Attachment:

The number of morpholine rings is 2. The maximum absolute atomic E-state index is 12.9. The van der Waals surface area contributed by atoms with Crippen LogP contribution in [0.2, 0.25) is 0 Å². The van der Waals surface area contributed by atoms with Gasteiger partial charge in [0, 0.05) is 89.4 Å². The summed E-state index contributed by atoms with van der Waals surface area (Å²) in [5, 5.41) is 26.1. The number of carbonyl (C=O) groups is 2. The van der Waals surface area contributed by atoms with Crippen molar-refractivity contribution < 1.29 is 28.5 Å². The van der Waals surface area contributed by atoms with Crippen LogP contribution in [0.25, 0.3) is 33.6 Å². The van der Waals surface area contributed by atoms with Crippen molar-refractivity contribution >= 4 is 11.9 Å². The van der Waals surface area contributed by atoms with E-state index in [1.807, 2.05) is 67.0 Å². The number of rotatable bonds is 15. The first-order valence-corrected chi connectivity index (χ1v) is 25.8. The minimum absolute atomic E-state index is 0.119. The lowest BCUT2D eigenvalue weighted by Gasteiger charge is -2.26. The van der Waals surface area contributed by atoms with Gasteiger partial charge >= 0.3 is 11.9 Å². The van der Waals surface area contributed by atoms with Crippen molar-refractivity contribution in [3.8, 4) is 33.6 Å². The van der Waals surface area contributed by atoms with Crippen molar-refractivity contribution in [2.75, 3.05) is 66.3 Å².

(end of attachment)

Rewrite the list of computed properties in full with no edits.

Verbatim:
The number of morpholine rings is 2. The maximum absolute atomic E-state index is 12.9. The van der Waals surface area contributed by atoms with Crippen LogP contribution in [0.2, 0.25) is 0 Å². The van der Waals surface area contributed by atoms with Gasteiger partial charge in [0, 0.05) is 89.4 Å². The summed E-state index contributed by atoms with van der Waals surface area (Å²) in [5, 5.41) is 26.1. The number of carbonyl (C=O) groups is 2. The van der Waals surface area contributed by atoms with Crippen molar-refractivity contribution < 1.29 is 28.5 Å². The van der Waals surface area contributed by atoms with Crippen LogP contribution in [0.25, 0.3) is 33.6 Å². The van der Waals surface area contributed by atoms with Crippen molar-refractivity contribution >= 4 is 11.9 Å². The van der Waals surface area contributed by atoms with E-state index in [1.807, 2.05) is 67.0 Å². The number of rotatable bonds is 15. The first-order valence-corrected chi connectivity index (χ1v) is 25.8. The minimum absolute atomic E-state index is 0.119. The lowest BCUT2D eigenvalue weighted by Gasteiger charge is -2.26. The van der Waals surface area contributed by atoms with Gasteiger partial charge >= 0.3 is 11.9 Å². The van der Waals surface area contributed by atoms with Crippen molar-refractivity contribution in [3.8, 4) is 33.6 Å². The van der Waals surface area contributed by atoms with Crippen molar-refractivity contribution in [2.75, 3.05) is 66.3 Å².